Mazzy Star has always felt like an enigma, more a relic than a physical entity that had ever actually existed. Having disbanded in 1996 theirs was a name more likely to be seen on the influence list of a younger artist than on a brightly lit marquee. All that nostalgia slipped away this past July when the band announced their first new studio effort in 17 years, titled, Seasons of Your Day.
A lot can change in seventeen years, but the remarkable thing about Seasons of Your Day is how it feels perfectly pulled from the band’s ‘90s heyday. From the slide guitar to the intimate vocal delivery to the rounded ethereal production, it’s all there and it’s all spot on. While this description makes it sound as if the record is pining for a time that’s long gone it feels much more like a natural continuation of the band’s creative output than an homage.
Take for example the album’s opening track, “In the Kingdom,” which, with its slide guitar work, sounds like a less downtrodden “Fade Into You;” replacing the acoustic guitar with big, resonant Hammond organ chords.
Then there are songs like “Common Burn:” its guitar tone alone lends the song a sense of lonesome weariness and desperation, a feeling only reinforced by the gentle cooing of Hope Sandoval on top; “Let me hang around / Even if it’s just a way to have some common burn.”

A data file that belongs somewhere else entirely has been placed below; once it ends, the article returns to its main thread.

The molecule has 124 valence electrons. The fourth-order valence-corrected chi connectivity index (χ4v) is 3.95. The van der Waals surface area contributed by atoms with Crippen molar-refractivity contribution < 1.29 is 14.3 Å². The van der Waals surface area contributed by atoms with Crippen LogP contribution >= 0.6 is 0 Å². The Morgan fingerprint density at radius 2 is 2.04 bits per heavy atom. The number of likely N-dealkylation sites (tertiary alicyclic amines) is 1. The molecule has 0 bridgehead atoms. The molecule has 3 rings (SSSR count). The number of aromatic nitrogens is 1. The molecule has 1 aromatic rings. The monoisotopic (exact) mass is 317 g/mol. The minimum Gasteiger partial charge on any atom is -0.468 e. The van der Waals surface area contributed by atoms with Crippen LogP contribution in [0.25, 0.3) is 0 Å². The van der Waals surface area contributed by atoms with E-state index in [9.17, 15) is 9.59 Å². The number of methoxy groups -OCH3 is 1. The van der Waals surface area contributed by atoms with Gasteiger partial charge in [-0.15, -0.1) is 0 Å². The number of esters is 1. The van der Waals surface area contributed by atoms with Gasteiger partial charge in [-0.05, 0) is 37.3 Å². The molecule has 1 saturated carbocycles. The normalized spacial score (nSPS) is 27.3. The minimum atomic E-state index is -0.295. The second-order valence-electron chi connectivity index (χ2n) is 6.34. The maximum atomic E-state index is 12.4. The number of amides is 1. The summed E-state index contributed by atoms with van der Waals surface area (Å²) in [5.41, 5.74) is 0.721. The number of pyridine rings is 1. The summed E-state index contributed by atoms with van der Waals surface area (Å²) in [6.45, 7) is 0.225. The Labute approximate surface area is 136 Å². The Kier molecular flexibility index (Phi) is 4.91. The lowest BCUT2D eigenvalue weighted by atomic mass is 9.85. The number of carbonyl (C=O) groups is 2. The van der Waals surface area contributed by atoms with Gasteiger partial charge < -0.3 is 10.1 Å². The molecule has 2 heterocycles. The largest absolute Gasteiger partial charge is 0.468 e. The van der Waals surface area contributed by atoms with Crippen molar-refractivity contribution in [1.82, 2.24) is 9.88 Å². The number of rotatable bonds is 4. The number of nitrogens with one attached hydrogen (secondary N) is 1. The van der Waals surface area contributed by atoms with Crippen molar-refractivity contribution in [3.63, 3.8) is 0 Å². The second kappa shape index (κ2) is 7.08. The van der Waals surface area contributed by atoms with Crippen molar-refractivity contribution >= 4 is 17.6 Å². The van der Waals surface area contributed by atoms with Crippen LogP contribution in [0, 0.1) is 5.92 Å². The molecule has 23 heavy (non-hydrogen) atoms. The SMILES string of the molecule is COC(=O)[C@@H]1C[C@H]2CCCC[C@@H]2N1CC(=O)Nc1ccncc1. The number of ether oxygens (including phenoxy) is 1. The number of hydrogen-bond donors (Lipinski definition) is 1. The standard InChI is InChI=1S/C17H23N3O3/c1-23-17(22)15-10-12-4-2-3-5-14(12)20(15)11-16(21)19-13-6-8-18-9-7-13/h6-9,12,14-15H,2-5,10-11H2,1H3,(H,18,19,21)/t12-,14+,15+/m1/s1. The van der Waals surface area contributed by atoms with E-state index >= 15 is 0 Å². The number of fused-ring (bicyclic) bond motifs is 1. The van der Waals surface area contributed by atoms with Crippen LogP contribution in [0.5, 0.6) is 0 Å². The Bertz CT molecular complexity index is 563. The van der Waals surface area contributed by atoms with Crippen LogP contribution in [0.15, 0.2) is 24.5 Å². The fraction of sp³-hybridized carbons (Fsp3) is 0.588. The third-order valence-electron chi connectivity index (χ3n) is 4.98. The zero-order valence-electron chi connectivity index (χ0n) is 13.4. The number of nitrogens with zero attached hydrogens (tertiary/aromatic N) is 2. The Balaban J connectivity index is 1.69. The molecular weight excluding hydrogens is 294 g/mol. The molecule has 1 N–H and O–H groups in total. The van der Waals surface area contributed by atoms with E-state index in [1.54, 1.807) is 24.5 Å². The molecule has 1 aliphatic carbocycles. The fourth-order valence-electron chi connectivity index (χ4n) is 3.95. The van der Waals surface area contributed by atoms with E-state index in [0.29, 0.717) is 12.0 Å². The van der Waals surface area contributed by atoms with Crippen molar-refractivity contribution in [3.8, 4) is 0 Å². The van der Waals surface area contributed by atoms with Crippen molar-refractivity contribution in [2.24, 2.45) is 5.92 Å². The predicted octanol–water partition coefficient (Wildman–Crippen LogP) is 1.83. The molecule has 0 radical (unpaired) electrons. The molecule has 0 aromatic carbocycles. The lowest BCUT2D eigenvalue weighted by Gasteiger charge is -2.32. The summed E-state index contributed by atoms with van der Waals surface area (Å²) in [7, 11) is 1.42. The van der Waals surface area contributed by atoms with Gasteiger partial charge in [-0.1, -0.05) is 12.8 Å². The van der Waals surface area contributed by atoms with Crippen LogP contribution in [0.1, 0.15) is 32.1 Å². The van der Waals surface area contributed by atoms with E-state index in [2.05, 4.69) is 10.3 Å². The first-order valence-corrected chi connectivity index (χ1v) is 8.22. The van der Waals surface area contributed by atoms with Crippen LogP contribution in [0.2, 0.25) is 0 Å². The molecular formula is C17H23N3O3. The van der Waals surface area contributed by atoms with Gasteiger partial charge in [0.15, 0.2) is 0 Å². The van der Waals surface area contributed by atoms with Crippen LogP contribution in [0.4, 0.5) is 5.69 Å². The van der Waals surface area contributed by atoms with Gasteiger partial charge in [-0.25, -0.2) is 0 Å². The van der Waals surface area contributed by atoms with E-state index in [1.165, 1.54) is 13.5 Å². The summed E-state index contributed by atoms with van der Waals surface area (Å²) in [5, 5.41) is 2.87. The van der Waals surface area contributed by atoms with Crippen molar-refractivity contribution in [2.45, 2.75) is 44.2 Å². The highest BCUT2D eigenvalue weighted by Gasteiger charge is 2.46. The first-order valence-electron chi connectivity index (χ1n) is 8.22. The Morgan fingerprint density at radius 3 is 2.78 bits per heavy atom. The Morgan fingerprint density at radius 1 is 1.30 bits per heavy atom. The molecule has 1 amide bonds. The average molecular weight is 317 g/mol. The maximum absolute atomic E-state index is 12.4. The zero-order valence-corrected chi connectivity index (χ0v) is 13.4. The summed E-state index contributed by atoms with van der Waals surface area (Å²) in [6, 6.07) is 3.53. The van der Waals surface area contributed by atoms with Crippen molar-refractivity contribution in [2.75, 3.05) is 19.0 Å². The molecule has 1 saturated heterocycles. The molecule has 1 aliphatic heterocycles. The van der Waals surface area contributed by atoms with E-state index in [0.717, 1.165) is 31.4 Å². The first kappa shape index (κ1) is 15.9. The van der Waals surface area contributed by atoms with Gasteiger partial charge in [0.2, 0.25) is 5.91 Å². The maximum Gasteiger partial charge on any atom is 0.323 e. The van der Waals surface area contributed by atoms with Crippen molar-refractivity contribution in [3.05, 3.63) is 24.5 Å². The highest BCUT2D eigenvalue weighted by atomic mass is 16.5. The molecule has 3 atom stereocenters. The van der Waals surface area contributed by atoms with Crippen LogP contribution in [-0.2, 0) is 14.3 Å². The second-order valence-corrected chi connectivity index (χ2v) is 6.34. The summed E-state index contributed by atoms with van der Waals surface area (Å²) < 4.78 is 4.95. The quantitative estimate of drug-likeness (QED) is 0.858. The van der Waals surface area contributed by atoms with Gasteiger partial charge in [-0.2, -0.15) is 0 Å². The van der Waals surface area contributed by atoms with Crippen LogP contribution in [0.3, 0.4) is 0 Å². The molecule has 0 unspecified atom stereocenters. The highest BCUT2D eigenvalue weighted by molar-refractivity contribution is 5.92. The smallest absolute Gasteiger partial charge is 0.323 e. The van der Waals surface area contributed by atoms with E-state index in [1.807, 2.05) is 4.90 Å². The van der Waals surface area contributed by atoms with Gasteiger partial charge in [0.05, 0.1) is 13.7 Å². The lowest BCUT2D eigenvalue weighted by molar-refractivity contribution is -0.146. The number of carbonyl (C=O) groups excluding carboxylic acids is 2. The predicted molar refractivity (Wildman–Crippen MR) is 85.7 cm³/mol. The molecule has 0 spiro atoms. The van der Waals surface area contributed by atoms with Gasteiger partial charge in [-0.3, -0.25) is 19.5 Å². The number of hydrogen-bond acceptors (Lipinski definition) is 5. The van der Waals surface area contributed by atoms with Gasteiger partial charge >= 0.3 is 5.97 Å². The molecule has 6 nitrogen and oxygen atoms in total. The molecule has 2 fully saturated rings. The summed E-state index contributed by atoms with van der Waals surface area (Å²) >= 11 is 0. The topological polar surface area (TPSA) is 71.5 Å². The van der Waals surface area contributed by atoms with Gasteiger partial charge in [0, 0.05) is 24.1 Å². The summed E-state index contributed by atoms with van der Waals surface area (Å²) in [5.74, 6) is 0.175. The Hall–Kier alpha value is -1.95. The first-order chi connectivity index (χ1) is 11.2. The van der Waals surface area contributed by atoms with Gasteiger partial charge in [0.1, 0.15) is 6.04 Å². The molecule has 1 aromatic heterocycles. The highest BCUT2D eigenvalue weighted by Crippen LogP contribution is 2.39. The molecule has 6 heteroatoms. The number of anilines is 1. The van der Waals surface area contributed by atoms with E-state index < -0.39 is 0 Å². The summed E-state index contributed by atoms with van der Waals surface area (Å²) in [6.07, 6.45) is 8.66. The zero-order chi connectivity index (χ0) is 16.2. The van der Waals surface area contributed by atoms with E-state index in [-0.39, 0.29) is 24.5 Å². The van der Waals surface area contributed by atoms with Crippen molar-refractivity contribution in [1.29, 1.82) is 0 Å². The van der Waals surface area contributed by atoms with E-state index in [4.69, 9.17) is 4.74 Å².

While the record is no homage, it’s clearly rooted in ’60s and ‘70s nostalgia (though this has been a constant theme for the band even in their prime, when those decades weren’t long gone). The guitar on the album’s closer “Flying Low” sounds like someone stripped Neil Young of his Les Paul and instead gave him a slide guitar. It’s a strong closer and fittingly vamps its way into nothingness.
Though the record shows that Mazzy Star may not have lost anything in their 17 year hiatus, they also haven’t gained much. All of the songs on Seasons of Your Day are good, but they don’t push themselves further than the band’s earlier work. That’s a risky move for a group as steeped in legacy and heritage as Mazzy Star, but more than a decade and a half away from the spotlight seems as though it should yield some semblance of growth. With that said, Seasons of Your Day is dark, sexy, and oh so Mazzy Star, and you can’t ask for much more than that.